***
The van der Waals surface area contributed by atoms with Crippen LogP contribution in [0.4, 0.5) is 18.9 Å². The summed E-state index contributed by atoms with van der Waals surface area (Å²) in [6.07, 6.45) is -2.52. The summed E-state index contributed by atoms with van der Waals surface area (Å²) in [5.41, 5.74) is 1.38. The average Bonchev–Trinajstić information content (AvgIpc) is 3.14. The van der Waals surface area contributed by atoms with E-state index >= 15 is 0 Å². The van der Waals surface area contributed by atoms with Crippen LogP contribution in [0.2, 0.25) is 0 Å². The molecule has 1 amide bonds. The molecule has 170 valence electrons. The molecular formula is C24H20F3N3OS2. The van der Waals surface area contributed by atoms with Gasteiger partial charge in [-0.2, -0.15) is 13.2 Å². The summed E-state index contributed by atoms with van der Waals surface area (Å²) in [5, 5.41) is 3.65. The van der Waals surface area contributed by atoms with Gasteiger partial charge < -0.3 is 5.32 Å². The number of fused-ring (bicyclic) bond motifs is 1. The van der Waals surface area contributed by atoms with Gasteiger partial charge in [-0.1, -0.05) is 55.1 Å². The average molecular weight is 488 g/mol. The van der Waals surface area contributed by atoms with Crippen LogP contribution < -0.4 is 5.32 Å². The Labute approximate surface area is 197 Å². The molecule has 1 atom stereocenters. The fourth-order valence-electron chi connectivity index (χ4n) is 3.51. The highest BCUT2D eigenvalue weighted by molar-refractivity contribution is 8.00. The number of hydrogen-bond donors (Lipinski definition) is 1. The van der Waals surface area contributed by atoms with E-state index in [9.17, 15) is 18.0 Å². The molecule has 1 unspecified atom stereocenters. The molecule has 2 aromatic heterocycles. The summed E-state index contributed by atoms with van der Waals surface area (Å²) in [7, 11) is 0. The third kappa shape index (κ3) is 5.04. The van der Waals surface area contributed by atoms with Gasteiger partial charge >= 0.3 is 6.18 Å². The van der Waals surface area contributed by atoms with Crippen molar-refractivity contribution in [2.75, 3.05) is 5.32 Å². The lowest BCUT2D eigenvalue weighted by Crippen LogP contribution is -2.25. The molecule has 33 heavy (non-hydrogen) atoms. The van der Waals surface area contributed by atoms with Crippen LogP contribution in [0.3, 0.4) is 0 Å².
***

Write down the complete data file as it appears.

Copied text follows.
The van der Waals surface area contributed by atoms with Crippen LogP contribution in [0.4, 0.5) is 18.9 Å². The summed E-state index contributed by atoms with van der Waals surface area (Å²) in [6.07, 6.45) is -2.52. The summed E-state index contributed by atoms with van der Waals surface area (Å²) in [5.41, 5.74) is 1.38. The average Bonchev–Trinajstić information content (AvgIpc) is 3.14. The van der Waals surface area contributed by atoms with E-state index >= 15 is 0 Å². The van der Waals surface area contributed by atoms with Crippen LogP contribution in [0.2, 0.25) is 0 Å². The molecule has 1 amide bonds. The molecule has 170 valence electrons. The molecular formula is C24H20F3N3OS2. The van der Waals surface area contributed by atoms with Gasteiger partial charge in [-0.2, -0.15) is 13.2 Å². The summed E-state index contributed by atoms with van der Waals surface area (Å²) in [5, 5.41) is 3.65. The van der Waals surface area contributed by atoms with Gasteiger partial charge < -0.3 is 5.32 Å². The number of fused-ring (bicyclic) bond motifs is 1. The van der Waals surface area contributed by atoms with Gasteiger partial charge in [-0.1, -0.05) is 55.1 Å². The average molecular weight is 488 g/mol. The van der Waals surface area contributed by atoms with Crippen LogP contribution < -0.4 is 5.32 Å². The Labute approximate surface area is 197 Å². The molecule has 1 atom stereocenters. The fourth-order valence-electron chi connectivity index (χ4n) is 3.51. The highest BCUT2D eigenvalue weighted by molar-refractivity contribution is 8.00. The number of hydrogen-bond donors (Lipinski definition) is 1. The van der Waals surface area contributed by atoms with E-state index in [9.17, 15) is 18.0 Å². The molecule has 1 unspecified atom stereocenters. The molecule has 2 aromatic heterocycles. The summed E-state index contributed by atoms with van der Waals surface area (Å²) in [7, 11) is 0. The third kappa shape index (κ3) is 5.04. The van der Waals surface area contributed by atoms with Gasteiger partial charge >= 0.3 is 6.18 Å². The van der Waals surface area contributed by atoms with Crippen molar-refractivity contribution in [2.75, 3.05) is 5.32 Å². The lowest BCUT2D eigenvalue weighted by Crippen LogP contribution is -2.25. The molecule has 33 heavy (non-hydrogen) atoms. The van der Waals surface area contributed by atoms with Crippen LogP contribution in [0.3, 0.4) is 0 Å².